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When Predators Become Prey - 4 Animals That Twist the Food Chain

#1 Frog Devours Snake


Near Queensland, Australia Ian Hamiliton of Australia's Daily Mercury captured these photos of what several articles identify as a Cane Toad, but what may actually be a type of Tree Frog (Litoria), devouring a Brown Tree Snake or a Keelback snake, in a bizarre twist of the normal food chain. The non-venomous Brown Tree Snake usually feeds on birds and even amphibians, so it was a surprise and a treat for many interested parties. A veterinary surgeon interviewed in one newspaper commented, "We have seen snakes eating frogs here but not the other way around. We have actually saved frogs a couple of times because they make quite a noise when the snakes are getting them. But don't ask me how on earth that frog swallowed that snake."

It took a total of 15 minutes for the cane toad to devour the snake entirely.
In the Daily Mercury, Australian Wildlife Rescue Service volunteer Fay Paterson, on the contrary, claimed that the snake was a common Keelback snake, a non-venomous species. It is hard to be sure which it is with both the Keelback and the Brown Tree Snake being so similar in appearance, and the photos being of such low quality resolution. Ironically, the Keelback is one of the few snakes that can eat Cane Toads, up to a certain size, without being harmed. The veterinary surgeon who identified it as a Brown Tree Snake commented, "That type of snake usually eats birds. But in the food chain anything can happen as long as you are bigger than the bloke you are eating," he said. "It is just a measure of what can happen out there in the wild."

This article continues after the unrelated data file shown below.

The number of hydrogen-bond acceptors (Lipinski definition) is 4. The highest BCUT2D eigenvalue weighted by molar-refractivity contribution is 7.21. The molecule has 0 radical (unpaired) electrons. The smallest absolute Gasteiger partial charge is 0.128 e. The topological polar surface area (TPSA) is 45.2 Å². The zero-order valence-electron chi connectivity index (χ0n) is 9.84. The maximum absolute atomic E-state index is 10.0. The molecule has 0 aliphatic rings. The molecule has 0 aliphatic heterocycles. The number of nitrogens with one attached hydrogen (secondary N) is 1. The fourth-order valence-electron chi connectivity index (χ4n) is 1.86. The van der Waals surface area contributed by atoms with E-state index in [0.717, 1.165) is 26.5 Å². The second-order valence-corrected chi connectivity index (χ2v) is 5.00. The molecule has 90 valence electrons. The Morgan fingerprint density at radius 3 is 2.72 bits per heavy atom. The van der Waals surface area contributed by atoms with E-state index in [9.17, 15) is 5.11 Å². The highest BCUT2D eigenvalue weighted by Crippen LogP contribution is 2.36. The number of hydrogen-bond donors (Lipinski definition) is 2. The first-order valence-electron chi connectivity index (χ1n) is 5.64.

This photo is of an entirely separate incident than pictured in the first photo and the image was captured in China, but both the frog and snake appear to be of a similar species. 
Actual Cane Toad eating snake.


#2 Beetle Devours Frog


New research has found that the Epomis beetle, when presented with the opportunity, will attack and kill amphibians several times the beetle's size. Strangely, amphibians and frogs are animals that usually prey upon the insect. Every time the researchers put the Epomis Beetle in an enclosure with an amphibian, the beetle attacked and consumed the amphibian. The beetle's normal diet consists of other invertebrates, such as insects, worms, and dead vertebrates so the findings were strange and unusual. 
"Amphibians are typical insect predators, and their diet may include adult beetles, ground beetles in particular," study researcher Gil Wizen, at Tel Aviv University in Israel, said in a statement. "The recently filmed successful attacks of the beetles on toads and frogs brought new insights on the amphibian-insect interactions, and documented the uncommon phenomenon of invertebrates preying on vertebrate animals."
Like a sick horror movie these beetles will often get to know their prey first, harmoniously sharing shelter and living space during the day before they paralyze and devour their prey at night. With surgical precision, the beetles wrestle and mount the frogs before making an incision on its back, which instantly paralyzes the amphibian. It then slowly devours the frog from the bottom up, starting with the legs first. The meal will usually last over several hours with the frog completely aware of its fate, as it is slowly consumed alive.